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This Is What Astronaut Scott Kelly Did While Orbiting the Earth for an Entire Year

Astronaut Scott Kelly was brought safely home last night after spending nearly a year in space. He was primarily in space to study himself to learn about how human bodies change in space. He even has an identical twin who stayed back on Earth to compare results. But what else was he doing for so long up on the International Space Station? He actually kept a pretty good record on Twitter.

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space science image The Hubble Took an Image of a 'Blue Bubble' That Is Actually a Nebula
Via @NASA
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The Hubble Space Telescope took this image of a star that looks like it's inside a blue bubble. NASA says the blue bubble is actually a nebula formed around 20,000 years ago. This is how it's described on the Hubble's website:

The distinctive blue bubble appearing to encircle WR 31a is a Wolf–Rayet nebula — an interstellar cloud of dust, hydrogen, helium and other gases. Created when speedy stellar winds interact with the outer layers of hydrogen ejected by Wolf–Rayet stars, these nebulae are frequently ring-shaped or spherical.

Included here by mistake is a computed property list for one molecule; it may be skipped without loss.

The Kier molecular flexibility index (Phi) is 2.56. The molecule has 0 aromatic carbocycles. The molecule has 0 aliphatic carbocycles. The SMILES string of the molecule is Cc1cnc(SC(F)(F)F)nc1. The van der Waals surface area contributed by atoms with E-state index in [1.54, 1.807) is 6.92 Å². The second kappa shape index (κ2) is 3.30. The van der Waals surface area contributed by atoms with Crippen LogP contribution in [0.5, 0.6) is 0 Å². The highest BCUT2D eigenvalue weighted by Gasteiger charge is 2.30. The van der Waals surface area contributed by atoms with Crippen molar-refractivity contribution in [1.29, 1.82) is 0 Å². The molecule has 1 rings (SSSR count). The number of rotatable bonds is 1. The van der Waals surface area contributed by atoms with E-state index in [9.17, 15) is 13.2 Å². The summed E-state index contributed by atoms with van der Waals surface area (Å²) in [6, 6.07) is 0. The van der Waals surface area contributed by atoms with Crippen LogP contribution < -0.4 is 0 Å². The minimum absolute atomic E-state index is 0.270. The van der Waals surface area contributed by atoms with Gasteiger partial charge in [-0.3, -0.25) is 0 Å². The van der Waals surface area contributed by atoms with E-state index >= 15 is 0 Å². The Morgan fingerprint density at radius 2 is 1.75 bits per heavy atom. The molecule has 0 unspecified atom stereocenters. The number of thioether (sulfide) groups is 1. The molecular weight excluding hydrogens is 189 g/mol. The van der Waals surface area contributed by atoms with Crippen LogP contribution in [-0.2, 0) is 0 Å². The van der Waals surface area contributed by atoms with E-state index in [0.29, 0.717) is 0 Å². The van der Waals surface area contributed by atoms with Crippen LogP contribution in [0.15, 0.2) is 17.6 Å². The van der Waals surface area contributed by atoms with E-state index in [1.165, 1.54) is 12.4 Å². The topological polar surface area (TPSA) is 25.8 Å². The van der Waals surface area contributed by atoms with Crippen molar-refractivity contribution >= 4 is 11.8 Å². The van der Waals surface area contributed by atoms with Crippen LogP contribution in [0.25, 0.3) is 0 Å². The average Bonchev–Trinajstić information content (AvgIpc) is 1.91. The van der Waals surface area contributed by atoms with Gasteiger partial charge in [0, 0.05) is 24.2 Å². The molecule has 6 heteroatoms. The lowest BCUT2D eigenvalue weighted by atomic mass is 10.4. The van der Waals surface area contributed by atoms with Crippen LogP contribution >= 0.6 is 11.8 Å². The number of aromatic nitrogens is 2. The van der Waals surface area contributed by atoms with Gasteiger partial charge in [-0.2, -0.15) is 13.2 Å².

According to NASA, these type of stars don't last very long (in terms of bodies in space at least). It'll only be around for a "few hundred thousand years".


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This beautiful video is a look at a map of the Milky Way that was just released. The video description explains in detail about how the image was made:

This video takes a close look at a new image of the Milky Way released to mark the completion of the APEX Telescope Large Area Survey of the Galaxy (ATLASGAL). The APEX telescope in Chile has mapped the full area of the Galactic Plane visible from the southern hemisphere for the first time at submillimetre wavelengths — between infrared light and radio waves — and in finer detail than recent space-based surveys.

The APEX data, at a wavelength of 0.87 millimetres, shows up in red and the background blue image was imaged at shorter infrared wavelengths by the NASA Spitzer Space Telescope as part of the GLIMPSE survey. The fainter extended red structures come from complementary observations made by ESA's Planck satellite.